EAST WHITTIER – East Whittier City School District students outperformed state and county averages and showed substantial improvement on their year-over-year performance in the state’s second round of standardized testing on the new California Standards for English language arts (ELA) and math, according to a state report.
The two tests are the focal point of the California Assessment of Student Performance and Progress (CAASPP), administered to grades three through eight. The exams, created by the Smarter Balanced Assessment Consortium, assess writing, critical-thinking and problem-solving skills far beyond the scope of California’s previous standardized tests.
The new test scores offer the first chance for schools to track growth in student understanding of the California Standards, implemented three years ago. The standards focus on student-driven instruction, collaboration, integration of technology and critical thinking.
“We are incredibly proud of the performance of our students,” East Whittier City School District Superintendent Mary Branca said. “We have an amazing team working hard to help our students achieve academic excellence.”
The number of East Whittier students testing proficient in ELA jumped by almost 6 percentage points while math proficiency climbed by almost 5 percentage points. English Learners showed the greatest improvement with a substantial 8 percentage point upswing in ELA and an almost 7 percentage point increase in math.
The District credits its rising scores to its frequent monitoring of student progress, which calls for teacher and administrator review of formative and summative assessments for language arts and mathematics every six to eight weeks. In addition to classroom teachers, each school site has an English learner lead teacher that serves as a liaison with the school staff to share student data, properly place students in their respective language programs, and continue monitoring their progress.
“This frequent monitoring of student progress provides our teachers and administrators the necessary information to guide the instruction, assessment and intervention needed at each of our schools,” said Gabriela Tavitian, East Whittier City School District assistant superintendent of educational support services.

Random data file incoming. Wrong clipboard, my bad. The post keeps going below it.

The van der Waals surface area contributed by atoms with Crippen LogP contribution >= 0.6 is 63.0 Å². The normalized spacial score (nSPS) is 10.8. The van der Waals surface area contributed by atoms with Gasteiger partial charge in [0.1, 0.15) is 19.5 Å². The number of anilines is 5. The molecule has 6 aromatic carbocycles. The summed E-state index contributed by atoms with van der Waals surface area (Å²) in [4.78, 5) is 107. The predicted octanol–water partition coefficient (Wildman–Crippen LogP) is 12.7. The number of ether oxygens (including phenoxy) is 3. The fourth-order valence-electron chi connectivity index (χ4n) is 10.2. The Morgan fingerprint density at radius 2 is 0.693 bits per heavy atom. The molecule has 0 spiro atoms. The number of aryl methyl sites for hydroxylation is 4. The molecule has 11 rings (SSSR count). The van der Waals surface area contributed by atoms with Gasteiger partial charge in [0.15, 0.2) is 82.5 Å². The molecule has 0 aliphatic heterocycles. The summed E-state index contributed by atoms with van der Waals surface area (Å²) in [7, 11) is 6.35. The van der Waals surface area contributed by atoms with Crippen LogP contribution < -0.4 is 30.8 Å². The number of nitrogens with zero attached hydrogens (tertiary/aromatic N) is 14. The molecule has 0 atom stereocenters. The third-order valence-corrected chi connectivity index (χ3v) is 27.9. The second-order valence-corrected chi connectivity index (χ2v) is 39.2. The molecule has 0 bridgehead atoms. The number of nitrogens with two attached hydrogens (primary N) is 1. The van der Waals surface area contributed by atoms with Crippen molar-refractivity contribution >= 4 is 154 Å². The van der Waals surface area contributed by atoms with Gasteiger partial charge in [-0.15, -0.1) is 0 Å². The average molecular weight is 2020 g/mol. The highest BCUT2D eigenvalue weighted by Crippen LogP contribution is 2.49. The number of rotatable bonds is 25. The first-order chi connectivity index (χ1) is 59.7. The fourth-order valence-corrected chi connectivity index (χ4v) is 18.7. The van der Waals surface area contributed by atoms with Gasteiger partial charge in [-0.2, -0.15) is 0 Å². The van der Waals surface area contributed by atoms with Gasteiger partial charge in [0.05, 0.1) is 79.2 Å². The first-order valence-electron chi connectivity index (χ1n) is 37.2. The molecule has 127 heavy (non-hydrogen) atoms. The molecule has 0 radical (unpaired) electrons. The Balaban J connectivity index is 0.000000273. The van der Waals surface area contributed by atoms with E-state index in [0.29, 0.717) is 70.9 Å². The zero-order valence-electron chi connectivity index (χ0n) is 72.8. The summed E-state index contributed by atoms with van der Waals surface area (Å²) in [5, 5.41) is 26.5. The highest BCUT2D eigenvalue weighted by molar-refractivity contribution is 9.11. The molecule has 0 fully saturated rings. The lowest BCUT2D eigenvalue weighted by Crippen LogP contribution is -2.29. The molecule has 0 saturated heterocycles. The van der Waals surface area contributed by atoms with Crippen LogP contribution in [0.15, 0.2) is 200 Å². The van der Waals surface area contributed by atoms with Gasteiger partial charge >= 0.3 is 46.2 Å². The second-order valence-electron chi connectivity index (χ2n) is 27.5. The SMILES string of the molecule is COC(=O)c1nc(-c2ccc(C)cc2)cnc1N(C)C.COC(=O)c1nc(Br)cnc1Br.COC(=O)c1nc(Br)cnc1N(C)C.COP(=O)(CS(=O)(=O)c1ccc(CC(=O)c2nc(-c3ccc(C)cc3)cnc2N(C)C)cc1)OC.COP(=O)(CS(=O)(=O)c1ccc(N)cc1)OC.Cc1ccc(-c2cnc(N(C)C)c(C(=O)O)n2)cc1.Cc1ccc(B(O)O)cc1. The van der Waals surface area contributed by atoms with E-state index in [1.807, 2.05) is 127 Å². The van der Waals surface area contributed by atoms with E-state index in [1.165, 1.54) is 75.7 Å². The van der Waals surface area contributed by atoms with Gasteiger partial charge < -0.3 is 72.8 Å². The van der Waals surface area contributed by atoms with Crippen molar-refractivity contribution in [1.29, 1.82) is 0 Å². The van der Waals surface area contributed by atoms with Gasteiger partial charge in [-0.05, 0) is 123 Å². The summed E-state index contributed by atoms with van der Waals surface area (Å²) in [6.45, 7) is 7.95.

District leaders say they expect to see further growth in test scores based on their analysis of recent results to identify student areas of growth and need. The District also has intervention specialists at the elementary school level to provide intensive and strategic intervention to students who are at risk in ELA and math. Each intervention specialist provides small group instruction with engaging materials to meet the needs of their students. Many of the elementary school sites also provide before- and after-school tutoring.
At two of our middle schools, students receive intensive reading intervention through a program called Read 180, which provides reading instruction for students reading below two or more grade levels. There is also block scheduling intervention, which allows for smaller class sizes and a strategic instructional plan designed to fill any academic deficiencies that may be preventing students from accessing grade-level materials in their other core subjects.
Additionally, the District provides after-school and on-site opportunities for students who are identified as Gifted and Talented (GATE). In 2015-16, the District arranged for an outside consultant to provide GATE students with project-based academies entitled Eco-Station Biosphere Sciences, Art & Optics, and Robotics and Engineering.